If you think of the ribs as a portion of a container that is supposed to correctly align over the pelvis, this anterior splay is quite a structural flaw. With the ribs misaligned, it’s difficult to engage your abdominal muscles correctly in order for them to keep your organs inside your body cavity.

The ability of the rectus abdominis to help correctly position the rib cage is essential to the success of the abdominal muscles as a whole. It’s also crucial for low back pain relief.

But What If It Doesn’t Work…

As already mentioned, a weak rectus abdominis can lead to lumbar (low back) pain. Because of the multiple duties of the rectus abdominis, there are actually several abdominal-related reasons why you could have low back pain.

  1. Your organs could be outside of your body cavity.
  2. The gluteus maximus and hamstrings could be tilting your pelvis, creating lumbar lordosis.
  3. Your rib cage could be misaligned and angled forward.

Oddly, even though you may notice one issue, the others may not necessarily be present. It’s all the same muscle, but weakness in one task doesn’t mean there is a weakness throughout.

I highly recommend you consult your doctor if you have back pain. Your doctor can order the appropriate imaging, therapy, and medication to correctly treat your issue.

That being said, sometimes you might notice small, correctable issues like the issues mentioned above. You can probably do exercises to correct the muscular imbalance causing these issues. Again, though, let me remind you that if you feel pain, you need to call your doctor.

How to Keep Your Rectus Abdominis Healthy

Pinpoint one action of the rectus abdominis where you perceive weakness, and pick exercises to specifically address that issue.

For example, if your organs are outside of your body cavity, spend time on your back breathing. In this case, the same exercises that benefit the transverse abdominis will benefit the rectus abdominis. Traditional Pilates breathing and yoga’s ujjayi breathing will greatly improve your muscle tone.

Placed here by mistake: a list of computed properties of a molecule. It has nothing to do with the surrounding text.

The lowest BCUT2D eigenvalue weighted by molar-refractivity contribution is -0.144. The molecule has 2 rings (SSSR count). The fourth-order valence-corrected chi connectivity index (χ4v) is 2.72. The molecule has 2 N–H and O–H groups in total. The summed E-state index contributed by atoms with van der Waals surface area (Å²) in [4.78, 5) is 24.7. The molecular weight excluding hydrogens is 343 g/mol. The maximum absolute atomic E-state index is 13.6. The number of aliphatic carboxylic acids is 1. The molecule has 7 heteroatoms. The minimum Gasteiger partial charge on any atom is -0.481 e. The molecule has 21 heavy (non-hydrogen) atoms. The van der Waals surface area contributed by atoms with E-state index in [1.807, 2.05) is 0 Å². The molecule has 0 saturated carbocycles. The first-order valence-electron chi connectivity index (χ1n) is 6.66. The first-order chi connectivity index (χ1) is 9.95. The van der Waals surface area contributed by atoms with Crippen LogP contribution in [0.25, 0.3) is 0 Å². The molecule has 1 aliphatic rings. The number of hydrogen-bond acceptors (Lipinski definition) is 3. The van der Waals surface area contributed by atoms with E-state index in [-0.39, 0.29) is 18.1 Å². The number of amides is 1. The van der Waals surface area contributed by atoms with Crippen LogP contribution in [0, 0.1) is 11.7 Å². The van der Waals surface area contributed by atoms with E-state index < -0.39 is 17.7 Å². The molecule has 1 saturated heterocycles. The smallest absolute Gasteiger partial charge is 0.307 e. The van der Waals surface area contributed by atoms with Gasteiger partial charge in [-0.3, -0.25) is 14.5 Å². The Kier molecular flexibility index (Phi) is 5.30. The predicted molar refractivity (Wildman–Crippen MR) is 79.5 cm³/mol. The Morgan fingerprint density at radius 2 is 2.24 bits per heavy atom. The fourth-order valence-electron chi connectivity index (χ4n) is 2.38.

If you feel like your gluteus maximus and hamstrings are providing more pull on your pelvis than your rectus abdominis, work on strengthening your rectus abdominis. Any exercise that involves spinal flexion will work, but the key is mindful movement.

It doesn’t do you any good to do The Hundred or Roll ups to strengthen your rectus abdominis if you’re sloppy. As you move, make sure that the muscles are pulling toward your spine as opposed to pooching out away from your spine.

Perhaps you notice your rib cage is open to the front. To strengthen the muscles to realign your ribs, work on the Pilates exercise Rib cage placement. This is a fundamental of Pilates. Once you get your rib cage correctly positioned, challenge your strength by reaching your arms.

Other Great Rectus Abdominis Strengthening Exercises

Honestly, there are a ton of great exercises that strengthen the rectus abdominis. Here are a few of my favorites:

  1. Ab prep
  2. The Hundred,
  3. Roll ups,
  4. Side bend prep,
  5. Roll over, and
  6. Reverse warrior.

You’ll notice that crunches do not make my list. This is because I think it’s too easy to mess up the form and hurt your neck.

To Learn More…

The Concise Book of Muscles by Chris Jarmey is a really great, easy-to-understand book about the major muscles in your body. However, for more precise medical information, I recommend checking out Flash Anatomy Muscles Flash Cards. (I earn a small commission if you order through these links.)

Also, Kenhub.com is a great resource to learn anatomy. Here is the link to their information about the anterior abdominal muscles (such as the rectus abdominis muscle).

You don’t need to wonder how to relieve your pain. Just click here to receive your free copy of The Secret to Immediate + Lasting Pain Relief.

What’s your favorite way to strengthen your rectus abdominis muscle? Let us know in the comments below.

About Sarah Stockett

Hi, I'm Sarah! I'm a certified Pilates and yoga instructor with a passion for pain relief. I believe you can use simple exercises to relieve your aches + pains. AND, I believe I can teach you how.